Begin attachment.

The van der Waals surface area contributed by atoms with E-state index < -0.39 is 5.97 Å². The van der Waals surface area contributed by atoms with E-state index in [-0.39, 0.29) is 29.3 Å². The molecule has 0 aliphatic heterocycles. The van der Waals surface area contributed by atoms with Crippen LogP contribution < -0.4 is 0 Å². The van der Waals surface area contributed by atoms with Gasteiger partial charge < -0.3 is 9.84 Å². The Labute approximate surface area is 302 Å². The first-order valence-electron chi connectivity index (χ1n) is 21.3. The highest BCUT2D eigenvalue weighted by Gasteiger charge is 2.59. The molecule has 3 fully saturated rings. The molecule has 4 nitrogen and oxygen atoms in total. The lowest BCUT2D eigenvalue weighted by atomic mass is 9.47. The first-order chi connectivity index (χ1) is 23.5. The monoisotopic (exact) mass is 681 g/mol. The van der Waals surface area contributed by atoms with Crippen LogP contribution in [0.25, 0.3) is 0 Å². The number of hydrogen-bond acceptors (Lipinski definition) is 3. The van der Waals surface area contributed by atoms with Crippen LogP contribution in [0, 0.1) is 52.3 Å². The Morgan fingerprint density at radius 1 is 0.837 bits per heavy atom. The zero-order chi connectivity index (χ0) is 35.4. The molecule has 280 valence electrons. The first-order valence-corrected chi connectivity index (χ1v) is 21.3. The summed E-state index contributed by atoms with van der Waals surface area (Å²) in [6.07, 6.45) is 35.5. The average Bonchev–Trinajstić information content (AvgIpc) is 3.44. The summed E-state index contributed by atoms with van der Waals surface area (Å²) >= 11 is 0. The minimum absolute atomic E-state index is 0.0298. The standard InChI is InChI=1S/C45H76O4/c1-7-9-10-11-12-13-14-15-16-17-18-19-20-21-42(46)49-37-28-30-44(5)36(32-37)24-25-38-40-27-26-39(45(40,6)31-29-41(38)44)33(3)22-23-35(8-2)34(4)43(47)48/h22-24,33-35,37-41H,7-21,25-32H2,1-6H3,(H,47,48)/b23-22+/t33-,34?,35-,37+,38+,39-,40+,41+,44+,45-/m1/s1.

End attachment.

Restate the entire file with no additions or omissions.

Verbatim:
The van der Waals surface area contributed by atoms with E-state index < -0.39 is 5.97 Å². The van der Waals surface area contributed by atoms with E-state index in [-0.39, 0.29) is 29.3 Å². The molecule has 0 aliphatic heterocycles. The van der Waals surface area contributed by atoms with Crippen LogP contribution < -0.4 is 0 Å². The van der Waals surface area contributed by atoms with Gasteiger partial charge < -0.3 is 9.84 Å². The Labute approximate surface area is 302 Å². The first-order valence-electron chi connectivity index (χ1n) is 21.3. The highest BCUT2D eigenvalue weighted by Gasteiger charge is 2.59. The molecule has 3 fully saturated rings. The molecule has 4 nitrogen and oxygen atoms in total. The lowest BCUT2D eigenvalue weighted by atomic mass is 9.47. The first-order chi connectivity index (χ1) is 23.5. The monoisotopic (exact) mass is 681 g/mol. The van der Waals surface area contributed by atoms with Crippen LogP contribution in [0.25, 0.3) is 0 Å². The number of hydrogen-bond acceptors (Lipinski definition) is 3. The van der Waals surface area contributed by atoms with Crippen LogP contribution in [0, 0.1) is 52.3 Å². The Morgan fingerprint density at radius 1 is 0.837 bits per heavy atom. The zero-order chi connectivity index (χ0) is 35.4. The molecule has 280 valence electrons. The first-order valence-corrected chi connectivity index (χ1v) is 21.3. The summed E-state index contributed by atoms with van der Waals surface area (Å²) in [6.07, 6.45) is 35.5. The average Bonchev–Trinajstić information content (AvgIpc) is 3.44. The summed E-state index contributed by atoms with van der Waals surface area (Å²) >= 11 is 0. The minimum absolute atomic E-state index is 0.0298. The standard InChI is InChI=1S/C45H76O4/c1-7-9-10-11-12-13-14-15-16-17-18-19-20-21-42(46)49-37-28-30-44(5)36(32-37)24-25-38-40-27-26-39(45(40,6)31-29-41(38)44)33(3)22-23-35(8-2)34(4)43(47)48/h22-24,33-35,37-41H,7-21,25-32H2,1-6H3,(H,47,48)/b23-22+/t33-,34?,35-,37+,38+,39-,40+,41+,44+,45-/m1/s1.